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The University of Southampton

‘Humanity and personality’ key to Stan Lee’s legacy, says Southampton film lecturer

Published: 13 November 2018
Stan Lee
Marvel Comics pioneer Stan Lee brought personality to characters like Spider-Man.

The passing of Marvel Comics pioneer Stan Lee has brought tributes from around the world for a man who is credited with co-creating some of the most iconic comic book characters of the last 60 years including Spider-Man, the Incredible Hulk, Iron Man and Thor.

For Dr Malcolm Cook , Lecturer in Film at the University of Southampton, a key part of Lee’s legacy is the personality he brought to characters, which has translated well to the highly-successful film adaptations that have become the Marvel Cinematic Universe over the last 10 years.

“We might think of comic book movies as a recent phenomenon, but adapting comics for cinema has been central to cinema’s development from the late Victorian period,” says Dr Cook who brings his research specialism in early animation and cinema into the first-year module entitled ‘What is Cinema?’, taught as part of Southampton’s BA in Film Studies .

“Of course in the present day film adaptions have become particularly evident, with the majority of the top 10 grossing movies of each year being screen versions of comic book characters and stories,” he continues. “Stan Lee was responsible for bringing the personality to his original comic book characters like Spider-man and the Hulk and in recent years his presence as an elder statesman, most notably in his cameos in all the Marvel films, continued this, giving them a stamp of approval and a link with the past.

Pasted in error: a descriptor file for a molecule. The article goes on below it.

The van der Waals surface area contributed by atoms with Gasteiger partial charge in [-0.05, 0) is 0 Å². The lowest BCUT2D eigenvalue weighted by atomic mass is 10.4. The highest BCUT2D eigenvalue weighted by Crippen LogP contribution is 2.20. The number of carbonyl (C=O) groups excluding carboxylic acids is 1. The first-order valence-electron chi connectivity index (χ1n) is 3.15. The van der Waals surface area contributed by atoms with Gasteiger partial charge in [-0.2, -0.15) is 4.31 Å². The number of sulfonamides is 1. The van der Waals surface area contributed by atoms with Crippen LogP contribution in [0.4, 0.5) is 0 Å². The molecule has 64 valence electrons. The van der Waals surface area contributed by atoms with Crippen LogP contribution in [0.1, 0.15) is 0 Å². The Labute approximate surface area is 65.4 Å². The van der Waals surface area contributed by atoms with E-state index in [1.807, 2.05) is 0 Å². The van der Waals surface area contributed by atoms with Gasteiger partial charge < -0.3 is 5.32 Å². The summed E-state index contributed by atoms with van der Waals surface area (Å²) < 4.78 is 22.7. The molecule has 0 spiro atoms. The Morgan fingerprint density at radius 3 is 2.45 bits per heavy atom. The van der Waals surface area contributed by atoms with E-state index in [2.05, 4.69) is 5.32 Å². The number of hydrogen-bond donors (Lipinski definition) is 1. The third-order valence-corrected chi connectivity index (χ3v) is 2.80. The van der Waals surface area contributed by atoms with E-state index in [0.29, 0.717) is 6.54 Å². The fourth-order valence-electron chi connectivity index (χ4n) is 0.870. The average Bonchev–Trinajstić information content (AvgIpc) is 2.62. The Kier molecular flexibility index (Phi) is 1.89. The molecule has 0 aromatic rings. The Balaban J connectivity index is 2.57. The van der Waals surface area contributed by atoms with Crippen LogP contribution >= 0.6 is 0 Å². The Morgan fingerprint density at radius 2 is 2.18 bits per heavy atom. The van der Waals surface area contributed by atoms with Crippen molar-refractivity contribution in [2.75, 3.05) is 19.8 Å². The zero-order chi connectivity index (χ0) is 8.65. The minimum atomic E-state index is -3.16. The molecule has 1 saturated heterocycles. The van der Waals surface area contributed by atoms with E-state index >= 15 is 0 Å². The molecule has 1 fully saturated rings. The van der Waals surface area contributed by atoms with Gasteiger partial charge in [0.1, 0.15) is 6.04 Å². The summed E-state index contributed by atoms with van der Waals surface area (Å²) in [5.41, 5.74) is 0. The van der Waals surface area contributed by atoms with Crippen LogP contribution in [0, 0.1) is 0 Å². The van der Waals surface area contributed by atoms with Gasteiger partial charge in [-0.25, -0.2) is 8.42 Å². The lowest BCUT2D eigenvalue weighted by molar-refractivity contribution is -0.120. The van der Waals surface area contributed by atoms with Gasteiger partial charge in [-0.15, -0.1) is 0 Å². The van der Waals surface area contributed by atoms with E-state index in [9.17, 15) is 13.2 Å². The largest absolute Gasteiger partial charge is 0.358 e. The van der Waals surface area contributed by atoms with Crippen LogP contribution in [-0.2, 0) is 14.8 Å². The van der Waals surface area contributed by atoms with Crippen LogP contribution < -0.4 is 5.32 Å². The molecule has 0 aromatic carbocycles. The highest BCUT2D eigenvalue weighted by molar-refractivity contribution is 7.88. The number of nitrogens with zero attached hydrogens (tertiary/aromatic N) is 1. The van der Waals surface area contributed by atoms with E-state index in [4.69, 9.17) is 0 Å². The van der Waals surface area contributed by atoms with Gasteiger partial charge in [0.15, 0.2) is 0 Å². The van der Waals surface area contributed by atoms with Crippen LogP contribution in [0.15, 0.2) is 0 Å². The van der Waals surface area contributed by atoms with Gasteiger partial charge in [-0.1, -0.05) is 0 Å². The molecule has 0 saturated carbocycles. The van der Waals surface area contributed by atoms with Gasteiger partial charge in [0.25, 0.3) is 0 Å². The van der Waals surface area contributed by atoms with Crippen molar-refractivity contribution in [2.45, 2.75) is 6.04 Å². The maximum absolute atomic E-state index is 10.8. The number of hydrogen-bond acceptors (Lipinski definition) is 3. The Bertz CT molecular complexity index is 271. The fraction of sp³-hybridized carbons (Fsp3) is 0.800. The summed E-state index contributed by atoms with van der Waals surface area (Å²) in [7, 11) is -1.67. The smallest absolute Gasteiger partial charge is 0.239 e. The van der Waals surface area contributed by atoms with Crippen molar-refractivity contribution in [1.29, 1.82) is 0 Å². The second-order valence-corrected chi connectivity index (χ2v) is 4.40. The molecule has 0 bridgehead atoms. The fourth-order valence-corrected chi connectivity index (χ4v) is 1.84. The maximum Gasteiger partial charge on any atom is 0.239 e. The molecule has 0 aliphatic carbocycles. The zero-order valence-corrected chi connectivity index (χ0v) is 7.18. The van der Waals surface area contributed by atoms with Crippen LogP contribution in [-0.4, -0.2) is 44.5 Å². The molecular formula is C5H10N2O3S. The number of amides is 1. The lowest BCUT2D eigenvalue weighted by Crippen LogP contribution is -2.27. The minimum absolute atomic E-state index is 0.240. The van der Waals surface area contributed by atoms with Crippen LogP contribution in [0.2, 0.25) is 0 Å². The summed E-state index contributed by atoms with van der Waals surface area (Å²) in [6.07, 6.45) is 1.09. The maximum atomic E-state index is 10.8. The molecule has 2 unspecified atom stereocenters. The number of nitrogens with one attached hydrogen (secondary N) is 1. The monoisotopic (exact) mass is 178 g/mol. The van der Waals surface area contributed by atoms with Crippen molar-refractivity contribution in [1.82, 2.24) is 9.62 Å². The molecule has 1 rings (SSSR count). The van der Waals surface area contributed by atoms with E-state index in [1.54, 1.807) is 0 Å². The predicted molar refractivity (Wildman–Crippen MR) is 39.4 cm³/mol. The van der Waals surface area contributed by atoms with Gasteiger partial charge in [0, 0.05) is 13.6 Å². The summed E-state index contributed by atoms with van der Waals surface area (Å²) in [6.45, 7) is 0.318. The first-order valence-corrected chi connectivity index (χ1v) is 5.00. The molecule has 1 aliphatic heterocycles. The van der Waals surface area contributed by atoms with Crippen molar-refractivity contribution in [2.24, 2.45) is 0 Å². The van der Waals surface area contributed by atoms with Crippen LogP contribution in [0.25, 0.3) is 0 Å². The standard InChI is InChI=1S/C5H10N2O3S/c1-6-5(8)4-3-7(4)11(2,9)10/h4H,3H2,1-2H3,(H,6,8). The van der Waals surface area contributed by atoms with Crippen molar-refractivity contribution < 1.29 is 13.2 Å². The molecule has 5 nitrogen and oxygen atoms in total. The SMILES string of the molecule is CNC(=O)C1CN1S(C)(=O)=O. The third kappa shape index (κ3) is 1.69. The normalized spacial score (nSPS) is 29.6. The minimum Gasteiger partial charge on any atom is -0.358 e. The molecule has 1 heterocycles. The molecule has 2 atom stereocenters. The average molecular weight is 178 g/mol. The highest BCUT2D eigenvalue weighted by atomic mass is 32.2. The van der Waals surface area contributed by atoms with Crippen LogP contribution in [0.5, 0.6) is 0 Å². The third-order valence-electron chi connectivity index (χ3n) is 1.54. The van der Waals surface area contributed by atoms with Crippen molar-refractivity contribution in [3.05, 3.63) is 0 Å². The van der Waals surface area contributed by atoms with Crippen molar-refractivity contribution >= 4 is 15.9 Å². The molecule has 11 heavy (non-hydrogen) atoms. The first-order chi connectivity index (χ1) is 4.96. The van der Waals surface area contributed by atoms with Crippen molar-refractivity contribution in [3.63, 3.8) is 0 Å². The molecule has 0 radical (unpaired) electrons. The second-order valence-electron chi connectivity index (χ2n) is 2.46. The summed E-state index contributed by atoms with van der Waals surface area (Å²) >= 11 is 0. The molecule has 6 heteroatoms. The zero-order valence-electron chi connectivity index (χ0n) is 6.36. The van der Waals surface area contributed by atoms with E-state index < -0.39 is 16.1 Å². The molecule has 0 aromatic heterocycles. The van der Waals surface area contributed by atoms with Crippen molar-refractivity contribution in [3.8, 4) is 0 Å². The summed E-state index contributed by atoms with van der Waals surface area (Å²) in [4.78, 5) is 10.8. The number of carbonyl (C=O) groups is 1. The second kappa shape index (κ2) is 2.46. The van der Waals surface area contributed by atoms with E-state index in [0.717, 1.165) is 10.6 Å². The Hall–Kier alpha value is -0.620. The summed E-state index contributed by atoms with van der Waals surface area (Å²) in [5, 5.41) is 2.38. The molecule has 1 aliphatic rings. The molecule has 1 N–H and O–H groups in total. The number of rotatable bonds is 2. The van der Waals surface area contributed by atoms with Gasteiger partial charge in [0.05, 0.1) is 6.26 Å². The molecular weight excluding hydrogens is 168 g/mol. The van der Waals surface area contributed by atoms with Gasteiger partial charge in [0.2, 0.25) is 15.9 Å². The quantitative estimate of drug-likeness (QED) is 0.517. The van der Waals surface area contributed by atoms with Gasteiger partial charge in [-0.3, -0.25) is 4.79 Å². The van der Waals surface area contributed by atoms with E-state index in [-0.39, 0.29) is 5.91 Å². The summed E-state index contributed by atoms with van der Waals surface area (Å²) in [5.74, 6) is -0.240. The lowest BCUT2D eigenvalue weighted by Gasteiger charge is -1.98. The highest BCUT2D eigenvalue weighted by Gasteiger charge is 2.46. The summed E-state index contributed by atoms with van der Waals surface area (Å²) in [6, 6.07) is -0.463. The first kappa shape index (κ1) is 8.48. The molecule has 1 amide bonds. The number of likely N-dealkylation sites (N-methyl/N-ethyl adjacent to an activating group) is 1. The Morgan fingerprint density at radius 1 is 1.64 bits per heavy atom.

“As these films become ever bigger spectacles and big money spinners for corporations it remains to be seen whether they can retain the humanity and personality that Lee imbued them with,” Dr Cook concludes.

Born in Manhattan, New York City, in 1922, Lee joined Timely Comics in 1939 which would later evolve into Marvel Comics in the 1960s. He first wrote for the character Captain America in 1941, creating his first character – the Destroyer – later that same year. His work alongside other Marvel artists and writers in the 1960s was central to the ‘silver age’ of comics books in that period. More recently he has served as a mentor and inspiration for new comic book artists, with his book How to Draw Comics the "Marvel" Way (co-written with artist John Buscema) often cited as an influence. He played a key role in Marvel’s involvement in film production, leading to the purchase of the company by Disney in 2009.

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